Baby, it's hot outside! Complaining about the weather seems like a national pastime. But in places where the mercury's soaring, these aren't just empty complaints. Heat and humidity aren't only uncomfortable - they can be downright dangerous if you don't take the proper precautions.

The elderly, young children, and people with existing respiratory problems like asthma and other health conditions are especially susceptible to illness as a result of the heat and pollution. Some medications can also raise your risk of heat-related illness.

But even healthy individuals face increased health risks when the temperatures climb. The risks are even greater when it's humid because humidity decreases your body's ability to cool itself off through sweating.

Heat-related illnesses include heat cramps, heat exhaustion and - the worst of the bunch - heat stroke. Heat cramps are cramps caused by a loss in electrolytes from sweating. Heat exhaustion, which can be a precursor to heat stroke, is when your body's natural cooling system breaks down, causing your body temperature to rise. This can cause dizziness, headaches, nausea, and a rapid heartbeat.

Heat exhaustion can be treated by loosening your clothes, moving to a cool place, and drinking extra fluid. Left untreated, it can develop into heat stroke, which is when the body's temperature climbs above 41°C. Heat stroke can be deadly, so if symptoms develop, seek emergency medical attention immediately. Symptoms include confusion or delirium, fever greater than 41°C, rapid heartbeat, seizures, and unconsciousness.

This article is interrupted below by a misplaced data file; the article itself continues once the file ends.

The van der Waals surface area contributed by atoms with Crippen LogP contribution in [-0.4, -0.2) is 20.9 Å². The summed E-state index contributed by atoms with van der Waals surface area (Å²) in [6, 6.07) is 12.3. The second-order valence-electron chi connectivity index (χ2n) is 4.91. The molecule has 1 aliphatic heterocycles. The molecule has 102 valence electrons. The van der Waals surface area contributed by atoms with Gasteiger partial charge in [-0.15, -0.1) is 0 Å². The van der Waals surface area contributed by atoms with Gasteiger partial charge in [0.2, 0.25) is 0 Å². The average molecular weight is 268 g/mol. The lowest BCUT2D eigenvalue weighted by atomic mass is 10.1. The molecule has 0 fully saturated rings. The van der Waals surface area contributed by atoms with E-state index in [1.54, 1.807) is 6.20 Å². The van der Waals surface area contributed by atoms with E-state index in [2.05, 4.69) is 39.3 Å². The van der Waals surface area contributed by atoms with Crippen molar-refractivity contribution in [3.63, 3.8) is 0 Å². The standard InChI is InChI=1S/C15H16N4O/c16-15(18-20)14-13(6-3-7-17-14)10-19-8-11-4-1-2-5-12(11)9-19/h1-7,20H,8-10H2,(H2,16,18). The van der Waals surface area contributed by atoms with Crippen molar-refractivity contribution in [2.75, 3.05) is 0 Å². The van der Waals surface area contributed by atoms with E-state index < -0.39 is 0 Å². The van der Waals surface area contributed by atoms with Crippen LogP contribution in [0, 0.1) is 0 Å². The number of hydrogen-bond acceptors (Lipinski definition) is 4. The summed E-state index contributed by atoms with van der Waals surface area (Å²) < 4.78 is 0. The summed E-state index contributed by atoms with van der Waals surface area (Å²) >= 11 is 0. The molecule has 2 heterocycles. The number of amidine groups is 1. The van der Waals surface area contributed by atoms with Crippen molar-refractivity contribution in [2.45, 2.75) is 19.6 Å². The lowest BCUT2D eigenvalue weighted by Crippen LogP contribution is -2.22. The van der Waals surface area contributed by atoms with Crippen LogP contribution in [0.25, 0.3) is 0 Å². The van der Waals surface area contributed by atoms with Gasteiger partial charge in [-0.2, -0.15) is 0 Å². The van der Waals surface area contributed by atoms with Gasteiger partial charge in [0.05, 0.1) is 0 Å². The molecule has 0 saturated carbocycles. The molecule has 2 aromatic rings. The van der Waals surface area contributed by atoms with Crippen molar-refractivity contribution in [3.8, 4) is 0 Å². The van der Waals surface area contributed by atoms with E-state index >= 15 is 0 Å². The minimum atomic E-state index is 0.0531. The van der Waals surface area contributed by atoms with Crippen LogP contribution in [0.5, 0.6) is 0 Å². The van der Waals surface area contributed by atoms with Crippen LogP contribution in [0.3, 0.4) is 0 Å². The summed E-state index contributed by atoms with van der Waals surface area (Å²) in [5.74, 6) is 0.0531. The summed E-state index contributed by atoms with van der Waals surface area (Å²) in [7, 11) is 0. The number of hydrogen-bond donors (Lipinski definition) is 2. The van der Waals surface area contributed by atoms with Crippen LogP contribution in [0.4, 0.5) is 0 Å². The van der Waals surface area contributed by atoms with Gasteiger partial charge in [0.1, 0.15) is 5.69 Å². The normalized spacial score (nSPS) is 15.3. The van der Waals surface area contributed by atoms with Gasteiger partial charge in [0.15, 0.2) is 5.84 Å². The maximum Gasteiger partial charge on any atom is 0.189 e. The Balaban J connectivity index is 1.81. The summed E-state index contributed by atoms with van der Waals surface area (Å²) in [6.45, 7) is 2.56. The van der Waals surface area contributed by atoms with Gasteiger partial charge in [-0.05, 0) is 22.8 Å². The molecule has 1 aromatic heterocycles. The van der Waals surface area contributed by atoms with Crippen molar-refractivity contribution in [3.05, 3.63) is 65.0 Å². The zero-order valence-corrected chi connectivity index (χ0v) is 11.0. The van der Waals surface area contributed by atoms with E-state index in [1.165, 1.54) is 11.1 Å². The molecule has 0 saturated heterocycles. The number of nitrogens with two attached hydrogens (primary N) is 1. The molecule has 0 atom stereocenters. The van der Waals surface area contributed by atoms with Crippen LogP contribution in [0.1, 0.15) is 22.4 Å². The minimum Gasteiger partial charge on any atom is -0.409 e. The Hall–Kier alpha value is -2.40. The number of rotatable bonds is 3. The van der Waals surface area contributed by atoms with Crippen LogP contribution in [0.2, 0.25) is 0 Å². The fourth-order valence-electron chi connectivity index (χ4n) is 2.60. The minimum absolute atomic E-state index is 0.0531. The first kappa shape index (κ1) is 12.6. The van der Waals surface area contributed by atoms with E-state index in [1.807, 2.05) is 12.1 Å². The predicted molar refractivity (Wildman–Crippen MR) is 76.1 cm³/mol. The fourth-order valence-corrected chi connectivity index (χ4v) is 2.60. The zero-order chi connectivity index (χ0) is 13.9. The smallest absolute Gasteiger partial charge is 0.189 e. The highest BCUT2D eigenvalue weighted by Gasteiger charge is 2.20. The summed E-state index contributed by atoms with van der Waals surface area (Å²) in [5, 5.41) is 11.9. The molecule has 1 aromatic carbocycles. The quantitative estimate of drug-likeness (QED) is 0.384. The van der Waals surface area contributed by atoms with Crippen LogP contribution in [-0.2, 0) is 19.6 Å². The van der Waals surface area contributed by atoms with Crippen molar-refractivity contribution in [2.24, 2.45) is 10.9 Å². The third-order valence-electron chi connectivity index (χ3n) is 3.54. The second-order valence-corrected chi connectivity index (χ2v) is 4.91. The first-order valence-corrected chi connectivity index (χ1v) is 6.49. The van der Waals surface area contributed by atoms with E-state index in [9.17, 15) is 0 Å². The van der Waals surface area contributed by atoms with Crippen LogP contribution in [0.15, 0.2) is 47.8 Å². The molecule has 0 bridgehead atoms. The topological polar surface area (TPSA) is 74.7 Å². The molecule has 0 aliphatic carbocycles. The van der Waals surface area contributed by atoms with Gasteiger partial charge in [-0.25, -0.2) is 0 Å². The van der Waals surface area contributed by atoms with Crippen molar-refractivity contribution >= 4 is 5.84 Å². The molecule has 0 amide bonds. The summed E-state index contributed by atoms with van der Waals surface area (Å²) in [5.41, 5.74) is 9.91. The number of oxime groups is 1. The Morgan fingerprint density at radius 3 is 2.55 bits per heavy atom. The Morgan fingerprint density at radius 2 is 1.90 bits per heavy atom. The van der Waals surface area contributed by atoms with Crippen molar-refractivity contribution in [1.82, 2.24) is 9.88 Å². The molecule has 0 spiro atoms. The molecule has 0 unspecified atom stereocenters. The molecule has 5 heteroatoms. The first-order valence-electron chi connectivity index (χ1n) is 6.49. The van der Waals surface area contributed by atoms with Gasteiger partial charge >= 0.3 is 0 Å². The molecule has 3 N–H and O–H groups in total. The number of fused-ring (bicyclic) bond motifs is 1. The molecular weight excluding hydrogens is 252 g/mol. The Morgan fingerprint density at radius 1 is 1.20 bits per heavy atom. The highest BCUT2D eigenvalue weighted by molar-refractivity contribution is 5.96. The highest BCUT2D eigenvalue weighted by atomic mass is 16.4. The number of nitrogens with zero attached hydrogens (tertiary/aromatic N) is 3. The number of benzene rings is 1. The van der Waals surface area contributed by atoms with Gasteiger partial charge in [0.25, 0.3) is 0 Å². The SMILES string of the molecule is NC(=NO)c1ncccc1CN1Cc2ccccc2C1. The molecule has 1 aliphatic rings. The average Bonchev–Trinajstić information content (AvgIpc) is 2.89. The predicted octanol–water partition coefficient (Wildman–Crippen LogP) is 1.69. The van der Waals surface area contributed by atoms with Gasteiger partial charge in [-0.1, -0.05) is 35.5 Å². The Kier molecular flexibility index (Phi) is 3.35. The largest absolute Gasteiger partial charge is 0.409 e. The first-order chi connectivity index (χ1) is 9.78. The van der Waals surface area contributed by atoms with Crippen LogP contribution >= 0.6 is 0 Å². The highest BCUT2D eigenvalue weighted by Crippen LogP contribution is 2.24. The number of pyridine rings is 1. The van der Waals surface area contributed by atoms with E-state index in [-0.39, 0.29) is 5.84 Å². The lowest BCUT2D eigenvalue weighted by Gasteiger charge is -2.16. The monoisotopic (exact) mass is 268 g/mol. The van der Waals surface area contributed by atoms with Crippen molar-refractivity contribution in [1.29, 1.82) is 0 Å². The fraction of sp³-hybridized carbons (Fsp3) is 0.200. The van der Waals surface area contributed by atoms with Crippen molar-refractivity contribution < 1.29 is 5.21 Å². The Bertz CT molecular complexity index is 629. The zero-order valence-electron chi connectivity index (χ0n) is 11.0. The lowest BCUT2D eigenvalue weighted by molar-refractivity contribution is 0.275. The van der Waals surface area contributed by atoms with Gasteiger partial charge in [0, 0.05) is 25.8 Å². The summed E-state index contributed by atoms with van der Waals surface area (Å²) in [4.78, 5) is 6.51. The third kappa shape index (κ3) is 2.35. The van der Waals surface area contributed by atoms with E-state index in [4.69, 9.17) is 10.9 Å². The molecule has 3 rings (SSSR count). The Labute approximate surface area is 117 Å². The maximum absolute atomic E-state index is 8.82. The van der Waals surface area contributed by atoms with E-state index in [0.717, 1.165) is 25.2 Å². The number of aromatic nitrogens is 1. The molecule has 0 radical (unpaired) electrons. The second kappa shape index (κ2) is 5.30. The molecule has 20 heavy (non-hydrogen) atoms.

But these conditions can be prevented, so long as you take precautions when temperatures soar. So, other than moving to the Yukon, how can you beat the heat?

These tips can help you stay cool and safe:

  • Drink up. The extra fluid lost through sweating means you probably need more than the 6 to 8 glasses of water that are usually recommended per day. Seniors should take extra care to drink regularly, as they may not feel thirsty, despite a lack of fluid. Rehydration or sports drinks can also help to maintain your body's balance of sodium, while alcohol can increase your risk of dehydration. A good test of hydration is to check your urine - if you are drinking enough, it should be clear to pale yellow.
  • Practice sun smarts. Spending extended periods of time in the hot sun can raise your risk of heat illness, while a sunburn can make you feel even hotter and more uncomfortable. Limit time outdoors during the peak hours of 11 am to 4 pm and make sure to use sunscreen.
  • Limit strenuous activity, especially during the hottest hours of the day. We don't need to tell you that going for a jog in the scorching afternoon sun isn't the best way to stay cool, but if you have to do work outside, such as mowing the lawn, try to do it in the cooler evening hours.
  • Seek out cool places. If you don't have air conditioning, seek out cool places such as public splash pools and air-conditioned malls or the public library. A temporary break from the heat can bring a lot of relief.